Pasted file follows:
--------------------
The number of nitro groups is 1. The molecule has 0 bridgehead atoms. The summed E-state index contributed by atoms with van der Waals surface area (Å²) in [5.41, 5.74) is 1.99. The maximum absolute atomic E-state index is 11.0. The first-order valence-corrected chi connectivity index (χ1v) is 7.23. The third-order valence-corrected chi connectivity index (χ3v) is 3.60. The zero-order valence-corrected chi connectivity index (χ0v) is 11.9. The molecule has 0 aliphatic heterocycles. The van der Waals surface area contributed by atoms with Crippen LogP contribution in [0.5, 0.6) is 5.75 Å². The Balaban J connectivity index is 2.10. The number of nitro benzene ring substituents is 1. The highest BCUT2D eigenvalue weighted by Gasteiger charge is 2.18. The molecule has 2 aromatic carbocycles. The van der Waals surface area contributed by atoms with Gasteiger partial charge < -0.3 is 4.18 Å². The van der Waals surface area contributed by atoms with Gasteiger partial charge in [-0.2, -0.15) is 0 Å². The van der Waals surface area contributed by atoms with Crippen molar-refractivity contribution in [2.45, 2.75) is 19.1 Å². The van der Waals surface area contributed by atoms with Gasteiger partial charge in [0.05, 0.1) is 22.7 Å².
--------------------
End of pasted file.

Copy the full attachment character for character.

The number of nitro groups is 1. The molecule has 0 bridgehead atoms. The summed E-state index contributed by atoms with van der Waals surface area (Å²) in [5.41, 5.74) is 1.99. The maximum absolute atomic E-state index is 11.0. The first-order valence-corrected chi connectivity index (χ1v) is 7.23. The third-order valence-corrected chi connectivity index (χ3v) is 3.60. The zero-order valence-corrected chi connectivity index (χ0v) is 11.9. The molecule has 0 aliphatic heterocycles. The van der Waals surface area contributed by atoms with Crippen LogP contribution in [0.5, 0.6) is 5.75 Å². The Balaban J connectivity index is 2.10. The number of nitro benzene ring substituents is 1. The highest BCUT2D eigenvalue weighted by Gasteiger charge is 2.18. The molecule has 2 aromatic carbocycles. The van der Waals surface area contributed by atoms with Gasteiger partial charge < -0.3 is 4.18 Å². The van der Waals surface area contributed by atoms with Gasteiger partial charge in [-0.2, -0.15) is 0 Å². The van der Waals surface area contributed by atoms with Crippen molar-refractivity contribution in [2.45, 2.75) is 19.1 Å². The van der Waals surface area contributed by atoms with Gasteiger partial charge in [0.05, 0.1) is 22.7 Å².